A letter in Tuesday's paper echoed a theme we keep hearing since the triple homicide this month in Forestville: It was about money.

No, it was about pot.

Any other conclusion willfully ignores evidence that illicit drug-dealing is responsible for a large proportion of criminal violence in Sonoma County as well as in other North Coast counties.

Marijuana-related slayings have claimed 22 lives in four counties over the past decade. People have been killed tending marijuana fields, in drug deals that turned sour, during home-invasion robberies.

Seven killings occurred here in Sonoma County, the most recent on Feb. 5. The victims were Raleigh Butler, 24, formerly of Sebastopol, Richard Lewin, 46, of Huntington, N.Y., and Todd Klarkowski, 42, of Boulder, Colo.

We don't know how their paths crossed, but authorities say they had the same objective: to buy a large quantity of marijuana to sell on the black market. They ended up in a Forestville home where all three were shot to death. One suspect is in custody, and detectives are looking for two other "persons of interest."

It may be comforting to hold pot blameless for all this bloodshed. A less comfortable alternative is to acknowledge that demand for the drug is the first link in a chain that often ends in violence.

Another common refrain is that if pot were legal, the killing would stop.

It might end the violence, and one day marijuana may be legal. Right now, however, it isn't, not in the eyes of the federal government anyway.

California and a handful of other states allow medicinal use of marijuana. In Colorado and Washington, voters approved recreational use. Most states don't allow any use, and police may ignore users, but they pursue growers and dealers.

On a global level, Washington puts pressure on the Mexican government to crack down on cartels that smuggle marijuana into the United States.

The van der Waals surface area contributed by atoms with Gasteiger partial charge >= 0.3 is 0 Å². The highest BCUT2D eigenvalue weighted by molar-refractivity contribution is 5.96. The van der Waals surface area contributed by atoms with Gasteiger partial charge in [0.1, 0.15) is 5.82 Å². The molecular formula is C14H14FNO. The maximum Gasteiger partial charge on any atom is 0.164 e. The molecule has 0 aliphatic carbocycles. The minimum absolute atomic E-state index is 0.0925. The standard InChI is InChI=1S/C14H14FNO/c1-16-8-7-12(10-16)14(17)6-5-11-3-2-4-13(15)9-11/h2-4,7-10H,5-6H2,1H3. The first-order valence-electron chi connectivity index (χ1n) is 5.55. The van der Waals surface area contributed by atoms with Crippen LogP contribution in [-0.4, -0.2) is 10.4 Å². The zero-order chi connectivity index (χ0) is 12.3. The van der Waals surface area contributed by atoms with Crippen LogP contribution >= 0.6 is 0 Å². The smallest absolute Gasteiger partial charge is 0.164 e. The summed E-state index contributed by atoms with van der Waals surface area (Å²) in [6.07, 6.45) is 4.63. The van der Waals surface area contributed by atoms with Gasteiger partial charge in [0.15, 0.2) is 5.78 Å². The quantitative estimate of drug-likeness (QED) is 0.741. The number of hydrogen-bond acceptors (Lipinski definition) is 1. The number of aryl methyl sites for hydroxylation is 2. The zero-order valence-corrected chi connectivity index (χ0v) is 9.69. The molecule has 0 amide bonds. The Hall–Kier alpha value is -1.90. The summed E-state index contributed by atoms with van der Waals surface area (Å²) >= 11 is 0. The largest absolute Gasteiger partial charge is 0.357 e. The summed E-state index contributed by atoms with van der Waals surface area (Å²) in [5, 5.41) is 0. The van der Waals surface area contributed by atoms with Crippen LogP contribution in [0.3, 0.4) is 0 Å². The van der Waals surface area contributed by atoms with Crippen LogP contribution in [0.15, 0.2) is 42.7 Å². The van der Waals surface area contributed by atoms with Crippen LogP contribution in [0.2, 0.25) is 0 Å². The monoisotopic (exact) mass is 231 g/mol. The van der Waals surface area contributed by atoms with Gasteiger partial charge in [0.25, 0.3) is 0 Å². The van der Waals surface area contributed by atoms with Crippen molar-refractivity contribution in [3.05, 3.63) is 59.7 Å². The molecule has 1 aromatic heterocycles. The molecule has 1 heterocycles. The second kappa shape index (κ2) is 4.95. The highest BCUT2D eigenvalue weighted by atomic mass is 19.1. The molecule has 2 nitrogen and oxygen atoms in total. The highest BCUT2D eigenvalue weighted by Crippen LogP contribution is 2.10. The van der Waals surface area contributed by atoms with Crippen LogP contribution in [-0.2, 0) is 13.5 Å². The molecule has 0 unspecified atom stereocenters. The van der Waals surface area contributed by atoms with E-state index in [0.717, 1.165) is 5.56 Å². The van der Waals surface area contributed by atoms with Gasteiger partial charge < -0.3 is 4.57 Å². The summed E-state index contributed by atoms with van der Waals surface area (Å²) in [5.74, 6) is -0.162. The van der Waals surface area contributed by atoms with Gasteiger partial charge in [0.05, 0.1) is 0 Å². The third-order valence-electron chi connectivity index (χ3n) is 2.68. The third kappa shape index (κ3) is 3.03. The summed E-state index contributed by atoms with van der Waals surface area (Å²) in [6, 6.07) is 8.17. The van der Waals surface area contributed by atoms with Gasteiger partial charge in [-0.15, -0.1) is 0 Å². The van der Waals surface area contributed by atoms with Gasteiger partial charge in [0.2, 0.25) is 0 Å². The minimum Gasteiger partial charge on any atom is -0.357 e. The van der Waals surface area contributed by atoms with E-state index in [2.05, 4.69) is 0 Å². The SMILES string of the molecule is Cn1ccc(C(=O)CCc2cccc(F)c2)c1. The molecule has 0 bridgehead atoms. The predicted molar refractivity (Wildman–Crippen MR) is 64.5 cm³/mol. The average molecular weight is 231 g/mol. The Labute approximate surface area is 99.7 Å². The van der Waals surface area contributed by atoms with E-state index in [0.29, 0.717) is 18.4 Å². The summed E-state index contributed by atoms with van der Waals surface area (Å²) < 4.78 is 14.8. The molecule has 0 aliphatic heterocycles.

It's the combination of demand and these legal restrictions that gives marijuana its monetary value. Take away either and the economics change.

Right now, a pound of pot sold for $1,500 in Sonoma County is worth four times as much, or more, in other states.

"If you go across time zones the price goes up significantly," a federal drug policy official told Staff Writer Julie Johnson.

Those prices draw black market growers and merchants to North Coast, but demand sets the price. Relaxing California laws further won't change that equation, and it won't address crime and violence that accompany black market marijuana operations.

We've long expressed reservations about the shadowy industry spawned by California's medical marijuana law and the wink-and-a-nod clinics selling physicians' recommendations. But we accept that marijuana has palliative properties, and California law allows users to avoid the black market by growing their own.

We also have called on Congress to clear the way for additional research of marijuana's risks and benefits. And we're listening closely to arguments in favor of legalization.

But until the hard work of changing the law is completed, you can't separate marijuana from the criminal violence that it sparks.